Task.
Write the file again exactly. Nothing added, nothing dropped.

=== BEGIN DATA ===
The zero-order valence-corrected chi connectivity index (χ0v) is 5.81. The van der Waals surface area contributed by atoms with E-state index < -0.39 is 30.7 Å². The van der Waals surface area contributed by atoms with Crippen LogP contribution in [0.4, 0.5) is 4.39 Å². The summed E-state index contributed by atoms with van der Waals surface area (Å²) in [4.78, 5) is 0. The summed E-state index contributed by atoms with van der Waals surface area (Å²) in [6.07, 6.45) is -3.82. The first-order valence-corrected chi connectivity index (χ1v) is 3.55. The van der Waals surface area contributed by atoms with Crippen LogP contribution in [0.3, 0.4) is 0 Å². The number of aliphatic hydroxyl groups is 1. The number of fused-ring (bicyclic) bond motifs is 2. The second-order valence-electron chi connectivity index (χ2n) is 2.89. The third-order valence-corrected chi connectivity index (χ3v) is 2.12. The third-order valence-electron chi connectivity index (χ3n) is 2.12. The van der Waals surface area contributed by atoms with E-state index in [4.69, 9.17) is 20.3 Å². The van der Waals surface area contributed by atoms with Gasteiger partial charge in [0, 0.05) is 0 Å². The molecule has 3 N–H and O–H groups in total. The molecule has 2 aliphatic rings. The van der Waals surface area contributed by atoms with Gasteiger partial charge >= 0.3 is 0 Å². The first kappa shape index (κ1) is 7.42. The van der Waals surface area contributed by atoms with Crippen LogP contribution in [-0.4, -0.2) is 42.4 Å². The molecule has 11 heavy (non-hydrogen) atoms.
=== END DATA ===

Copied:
The zero-order valence-corrected chi connectivity index (χ0v) is 5.81. The van der Waals surface area contributed by atoms with E-state index < -0.39 is 30.7 Å². The van der Waals surface area contributed by atoms with Crippen LogP contribution in [0.4, 0.5) is 4.39 Å². The summed E-state index contributed by atoms with van der Waals surface area (Å²) in [4.78, 5) is 0. The summed E-state index contributed by atoms with van der Waals surface area (Å²) in [6.07, 6.45) is -3.82. The first-order valence-corrected chi connectivity index (χ1v) is 3.55. The van der Waals surface area contributed by atoms with Crippen LogP contribution in [0.3, 0.4) is 0 Å². The number of aliphatic hydroxyl groups is 1. The number of fused-ring (bicyclic) bond motifs is 2. The second-order valence-electron chi connectivity index (χ2n) is 2.89. The third-order valence-corrected chi connectivity index (χ3v) is 2.12. The third-order valence-electron chi connectivity index (χ3n) is 2.12. The van der Waals surface area contributed by atoms with E-state index in [4.69, 9.17) is 20.3 Å². The van der Waals surface area contributed by atoms with Gasteiger partial charge in [0, 0.05) is 0 Å². The molecule has 3 N–H and O–H groups in total. The molecule has 2 aliphatic rings. The van der Waals surface area contributed by atoms with Gasteiger partial charge >= 0.3 is 0 Å². The first kappa shape index (κ1) is 7.42. The van der Waals surface area contributed by atoms with Crippen LogP contribution in [-0.4, -0.2) is 42.4 Å². The molecule has 11 heavy (non-hydrogen) atoms.